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Year : 2014  |  Volume : 2  |  Issue : 1  |  Page : 3-6

Refractive errors and their effects on visual evoked potentials

1 Department of Physiology, MGIMS, Sevagram, Wardha, Maharashtra, 3Department of Physiology, AIIMS, Patna, Bihar, India
2 Department of Anatomy, MGIMS, Sevagram, Wardha, Maharashtra, 3Department of Physiology, AIIMS, Patna, Bihar, India
3 Department of Ophthalmology, MGIMS, Sevagram, Wardha, Maharashtra, India
4 Department of Physiology, AIIMS, Patna, Bihar, India

Date of Submission15-May-2013
Date of Acceptance25-Jun-2013
Date of Web Publication3-Dec-2013

Correspondence Address:
Ruchi Kothari
Department of Physiology, MGIMS, Sevagram, Wardha - 442 102, Maharashtra
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Source of Support: None, Conflict of Interest: None

DOI: 10.4103/2320-3897.122625

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In view of the increasing use of visual evoked potentials (VEP) technique in neuro-ophthalmological diagnosis, it was thought pertinent to appraise the changes brought about in VEPs in the presence of refractive error (RE) as studied by the vision researchers and neurophysiologists. The purpose of this review was to provide a comprehensive quintessence of the work carried out in this fi eld with an attempt to summarize the previous concepts, recent perspective and current notion about the value of RE in electrophysiologic testing particularly the VEP technique.

Keywords: Defocus, refractive errors, visual evoked potential

How to cite this article:
Kothari R, Bokariya P, Singh S, Narang P, Singh R. Refractive errors and their effects on visual evoked potentials. J Clin Ophthalmol Res 2014;2:3-6

How to cite this URL:
Kothari R, Bokariya P, Singh S, Narang P, Singh R. Refractive errors and their effects on visual evoked potentials. J Clin Ophthalmol Res [serial online] 2014 [cited 2022 Jun 28];2:3-6. Available from: https://www.jcor.in/text.asp?2014/2/1/3/122625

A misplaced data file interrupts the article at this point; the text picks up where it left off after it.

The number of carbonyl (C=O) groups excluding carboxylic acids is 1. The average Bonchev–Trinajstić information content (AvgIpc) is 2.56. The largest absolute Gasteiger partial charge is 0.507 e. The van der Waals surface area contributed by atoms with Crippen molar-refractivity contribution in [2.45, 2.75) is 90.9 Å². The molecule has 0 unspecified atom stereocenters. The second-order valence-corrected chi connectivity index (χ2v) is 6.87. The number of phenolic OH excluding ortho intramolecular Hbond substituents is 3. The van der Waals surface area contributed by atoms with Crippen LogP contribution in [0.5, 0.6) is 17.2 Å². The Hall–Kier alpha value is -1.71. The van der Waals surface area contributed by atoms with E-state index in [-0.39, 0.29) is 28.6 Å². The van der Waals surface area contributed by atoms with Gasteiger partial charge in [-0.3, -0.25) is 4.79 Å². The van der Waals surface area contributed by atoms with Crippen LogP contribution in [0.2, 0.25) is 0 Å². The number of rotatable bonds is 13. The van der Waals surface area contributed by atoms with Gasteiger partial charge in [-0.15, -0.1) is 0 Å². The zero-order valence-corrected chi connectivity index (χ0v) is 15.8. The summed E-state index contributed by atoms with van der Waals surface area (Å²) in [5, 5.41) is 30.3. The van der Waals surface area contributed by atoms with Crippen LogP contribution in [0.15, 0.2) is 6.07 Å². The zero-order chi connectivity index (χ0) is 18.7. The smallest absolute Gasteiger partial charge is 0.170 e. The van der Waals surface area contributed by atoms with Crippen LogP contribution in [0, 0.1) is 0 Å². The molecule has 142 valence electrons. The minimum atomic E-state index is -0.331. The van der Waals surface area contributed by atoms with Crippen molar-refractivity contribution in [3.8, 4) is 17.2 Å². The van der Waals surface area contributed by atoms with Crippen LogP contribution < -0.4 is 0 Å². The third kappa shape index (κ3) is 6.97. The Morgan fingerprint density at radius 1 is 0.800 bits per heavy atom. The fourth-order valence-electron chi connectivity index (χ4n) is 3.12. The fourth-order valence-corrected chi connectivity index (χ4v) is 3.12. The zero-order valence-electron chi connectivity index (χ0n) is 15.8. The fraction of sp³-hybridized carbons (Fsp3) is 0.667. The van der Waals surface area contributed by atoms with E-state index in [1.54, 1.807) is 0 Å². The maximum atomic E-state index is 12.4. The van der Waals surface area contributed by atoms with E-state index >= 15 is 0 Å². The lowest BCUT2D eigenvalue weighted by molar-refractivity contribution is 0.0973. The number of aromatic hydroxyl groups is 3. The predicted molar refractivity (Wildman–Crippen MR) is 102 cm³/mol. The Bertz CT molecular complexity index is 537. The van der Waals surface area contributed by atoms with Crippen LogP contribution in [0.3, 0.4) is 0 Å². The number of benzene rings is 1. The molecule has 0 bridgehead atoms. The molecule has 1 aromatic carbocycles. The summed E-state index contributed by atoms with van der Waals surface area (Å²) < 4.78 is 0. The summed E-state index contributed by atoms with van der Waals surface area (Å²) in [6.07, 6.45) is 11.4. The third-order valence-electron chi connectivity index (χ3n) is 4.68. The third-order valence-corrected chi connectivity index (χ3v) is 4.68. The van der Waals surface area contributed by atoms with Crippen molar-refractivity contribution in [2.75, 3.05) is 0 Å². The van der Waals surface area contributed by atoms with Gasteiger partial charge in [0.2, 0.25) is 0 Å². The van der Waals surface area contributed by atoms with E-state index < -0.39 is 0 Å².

Visually evoked cortical response testing has been one of the most exciting clinical tools to be developed from neurophysiologic research and has provided us with an objective method of identifying abnormalities of the afferent visual pathways.

Visual evoked potentials (VEPs) reflect electrical phenomena occurring during the visual processing and are a graphic illustration of the cerebral electrical potentials generated by the occipital cortex evoked by a defined visual stimulus. [1] Therefore, VEPs can be used both in research and in clinical practice to elucidate the function of the visual system.

It is known that the technical and physiological factors such as pupil diameter, refractive errors (REs), type of stimulus, age and sex, electrode position and anatomical variations may affect VEP. [2] It is assumed that RE cause defocus. Defocusing may affect the VEP, which if allowed to persist, can result in corresponding neurological changes.

It was perceived that there was no clear cut presumption with regards to how actually does the RE alters the visually evoked response of the brain, whether the VEPs are more affected by myopia or hypermetropia and to what extent the degree of RE would affect the VEPs. Therefore, we made an attempt to review the various aspects related to the effects of RE on VEPs.